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  • Voltaire Staff

CERN set to build newer, bigger particle collider at $21 billion

CERN, home to the renowned Large Hadron Collider near Geneva, is embarking on a new venture -- the development of a next-generation particle accelerator at an estimated budget of €20 billion, or $21.48 billion.

The proposed Future Circular Collider (FCC) spanning Switzerland and France will have a circumference exceeding 90 kilometres.

This massive structure will collide protons at energies up to 100 teraelectronvolts (TeV), a significant advance from the 14 TeV achieved by the Large Hadron Collider (LHC).

Officials presented the FCC proposal to CERN's council, seeking approval to begin work on the accelerator within the next five years.

"The Future Circular Collider (FCC) study is developing designs for a new research infrastructure to host the next generation of higher performance particle colliders to extend the research currently being conducted at the LHC, once the High-Luminosity phase (HL-LHC) reaches its conclusion in around 2040," CERN wrote on its website.

Scientists are keen to start building the FCC soon to ensure it's ready when the Large Hadron Collider finishes in the 2040s. The CERN council discussed the FCC's feasibility study, aiming for approval within five years and completion by the 2040s.

Should the project receive approval, its construction would unfold in two distinct stages. Initially, experiments would focus on colliding electrons and positrons, followed by a subsequent phase slated for the 2070s, dedicated to proton collisions.

Due to the increased radiation output of the machine, it would necessitate being situated twice as deep underground as the Large Hadron Collider.

Prof Fabiola Gianotti, the director general of Cern, said: "If approved, the FCC would be the most powerful microscope ever built to study the laws of nature at the smallest scales and highest energies, with the goal of addressing some of the outstanding questions in today’s fundamental physics and our understanding of the universe."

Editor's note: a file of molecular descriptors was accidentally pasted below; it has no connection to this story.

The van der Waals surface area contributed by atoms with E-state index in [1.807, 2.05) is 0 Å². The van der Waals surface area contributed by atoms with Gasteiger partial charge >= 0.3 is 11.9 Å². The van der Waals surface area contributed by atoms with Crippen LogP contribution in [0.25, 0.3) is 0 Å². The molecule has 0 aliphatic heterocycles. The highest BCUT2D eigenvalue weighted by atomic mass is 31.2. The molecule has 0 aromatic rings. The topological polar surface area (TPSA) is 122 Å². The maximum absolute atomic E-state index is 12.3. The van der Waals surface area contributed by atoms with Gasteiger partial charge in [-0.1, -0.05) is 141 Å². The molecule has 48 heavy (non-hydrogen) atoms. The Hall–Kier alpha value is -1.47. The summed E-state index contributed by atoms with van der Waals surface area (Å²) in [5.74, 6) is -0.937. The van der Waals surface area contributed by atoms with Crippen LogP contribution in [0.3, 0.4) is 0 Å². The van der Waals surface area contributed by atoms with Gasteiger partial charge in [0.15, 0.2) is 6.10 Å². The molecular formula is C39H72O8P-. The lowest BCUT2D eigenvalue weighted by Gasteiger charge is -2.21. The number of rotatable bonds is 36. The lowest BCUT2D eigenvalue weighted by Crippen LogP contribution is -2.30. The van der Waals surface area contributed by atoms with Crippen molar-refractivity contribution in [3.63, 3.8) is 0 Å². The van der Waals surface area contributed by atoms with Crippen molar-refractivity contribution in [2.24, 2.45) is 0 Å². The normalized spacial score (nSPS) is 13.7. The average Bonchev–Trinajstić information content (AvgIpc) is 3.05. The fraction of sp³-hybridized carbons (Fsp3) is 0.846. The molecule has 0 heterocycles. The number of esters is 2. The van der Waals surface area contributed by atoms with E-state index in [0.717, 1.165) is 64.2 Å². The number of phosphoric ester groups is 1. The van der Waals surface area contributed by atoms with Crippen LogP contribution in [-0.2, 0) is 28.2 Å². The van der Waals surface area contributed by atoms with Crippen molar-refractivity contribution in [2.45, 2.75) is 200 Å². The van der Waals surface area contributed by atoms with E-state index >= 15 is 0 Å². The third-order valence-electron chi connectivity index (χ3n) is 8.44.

The Large Hadron Collider accelerates protons and various subatomic particles to nearly the speed of light, simulating the conditions fractions of a second after the big bang.

As the largest collider globally, this apparatus played a pivotal role in uncovering the Higgs boson in 2012, a groundbreaking achievement.

The achievement was recognised with a Nobel Prize in Physics in 2013, that was awarded jointly to François Englert and Peter W Higgs "for the theoretical discovery of a mechanism that contributes to our understanding of the origin of mass of subatomic particles."

All the same, the ambitious project is not without its critics.

Sir David King, the UK’s former government chief scientific adviser, warned that allocating billions to the machine would be "reckless" amidst the profound challenges posed by the climate crisis, BBC reported.

On the other hand, Prof Jon Butterworth, a member of the Atlas experiment at the Large Hadron Collider and a professor of physics at University College London, emphasised on the need to go further deep into the subatomic world to understand universe better.

"This is about extending the frontier of human knowledge into the heart of matter and the fundamental forces, in part to see how fundamental they really are," he said.  






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